RESCUE-ASDH Newsletter October 2016            @rescueasdh                    View this email in your browser

Newsletter October 2016

Updates on recruitment and trial related matters

Dear <<First Name>> <<Last Name>>

Thank you for your continuing support of the RESCUE-ASDH Trial!

As of today...

  • 129 patients have been randomised from 22 UK sites 
  • 146 patients have been enrolled in the observational study cohort
  • 25 centres –each with a trainee co-PI- are now open to recruitment in the UK  and US
  • 12 international centres are currently in set up
  • Please keep screening all patients with ASDH for eligibility!

Many thanks to all PIs / trainee co-PIs / research staff for your ongoing efforts to randomise all eligible patients.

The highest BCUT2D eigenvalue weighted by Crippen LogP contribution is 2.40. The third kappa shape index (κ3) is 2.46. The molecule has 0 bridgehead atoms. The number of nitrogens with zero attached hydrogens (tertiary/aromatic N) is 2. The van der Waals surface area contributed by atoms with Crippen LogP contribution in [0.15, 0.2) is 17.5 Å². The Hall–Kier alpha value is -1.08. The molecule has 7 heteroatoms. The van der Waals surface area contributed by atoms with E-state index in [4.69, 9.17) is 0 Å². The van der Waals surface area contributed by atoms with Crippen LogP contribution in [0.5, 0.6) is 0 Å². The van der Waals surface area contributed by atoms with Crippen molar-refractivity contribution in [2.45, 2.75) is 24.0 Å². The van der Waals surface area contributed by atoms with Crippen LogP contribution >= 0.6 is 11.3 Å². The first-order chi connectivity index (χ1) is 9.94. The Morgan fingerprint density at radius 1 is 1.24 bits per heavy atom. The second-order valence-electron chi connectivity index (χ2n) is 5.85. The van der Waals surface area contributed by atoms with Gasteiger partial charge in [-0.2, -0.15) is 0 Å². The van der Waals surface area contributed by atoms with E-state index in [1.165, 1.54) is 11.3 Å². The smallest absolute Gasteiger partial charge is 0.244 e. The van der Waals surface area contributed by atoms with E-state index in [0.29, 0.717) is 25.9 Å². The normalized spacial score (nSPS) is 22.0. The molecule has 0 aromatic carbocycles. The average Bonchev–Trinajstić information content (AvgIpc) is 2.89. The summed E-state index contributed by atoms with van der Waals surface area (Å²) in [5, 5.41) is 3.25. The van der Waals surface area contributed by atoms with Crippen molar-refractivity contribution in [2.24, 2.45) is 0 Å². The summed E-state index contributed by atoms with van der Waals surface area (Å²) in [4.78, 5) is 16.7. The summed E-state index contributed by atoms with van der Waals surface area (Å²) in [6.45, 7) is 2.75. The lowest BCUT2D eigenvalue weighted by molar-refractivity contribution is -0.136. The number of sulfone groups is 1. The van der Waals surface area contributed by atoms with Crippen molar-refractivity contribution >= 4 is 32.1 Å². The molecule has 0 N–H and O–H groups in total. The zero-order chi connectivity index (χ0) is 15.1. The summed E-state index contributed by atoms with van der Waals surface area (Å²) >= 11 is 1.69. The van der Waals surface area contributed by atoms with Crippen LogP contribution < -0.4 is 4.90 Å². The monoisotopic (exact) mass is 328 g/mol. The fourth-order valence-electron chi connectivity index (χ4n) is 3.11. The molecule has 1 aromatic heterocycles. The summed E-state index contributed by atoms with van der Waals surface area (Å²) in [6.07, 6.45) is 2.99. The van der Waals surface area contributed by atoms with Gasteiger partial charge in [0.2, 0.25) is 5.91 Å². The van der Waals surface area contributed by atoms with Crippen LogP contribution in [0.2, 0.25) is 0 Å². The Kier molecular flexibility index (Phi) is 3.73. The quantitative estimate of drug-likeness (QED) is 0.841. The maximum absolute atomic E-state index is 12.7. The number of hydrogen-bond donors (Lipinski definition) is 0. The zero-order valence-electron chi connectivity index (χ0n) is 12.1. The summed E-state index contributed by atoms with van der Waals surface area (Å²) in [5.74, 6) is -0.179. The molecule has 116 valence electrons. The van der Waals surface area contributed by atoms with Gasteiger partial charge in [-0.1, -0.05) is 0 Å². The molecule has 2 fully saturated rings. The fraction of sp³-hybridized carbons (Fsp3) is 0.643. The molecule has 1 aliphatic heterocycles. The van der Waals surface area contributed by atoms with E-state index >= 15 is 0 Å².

Best wishes,

RESUE-ASDH Trial Management Group

In this edition:

The issue of equipoise 

RESCUEicp Results 

Upcoming Events 

CRF version 4.0 

Literature Highlights 

Additional Support 

 Randomisation Details 

Recruitment Details 

Congratulations to Jonathan Pollock (PI), Anouk Borg and Geoffrey Tipper (Co-PIs) for opening the RESCUE-ASDH Trial for recruitment at Romford and randomising their first patient!
Congratulations to Roddy O'Kane (PI) and Michael Canty (Co-PI) and their team for opening the RESCUE-ASDH Trial for recruitment at Queen Elizabeth University Hospital in Glasgow.

On the issue of equipoise...


In this edition we have summarised the main points of the 'equipoise discussion'. If you would like to comment on the points, please send us an email at info [at]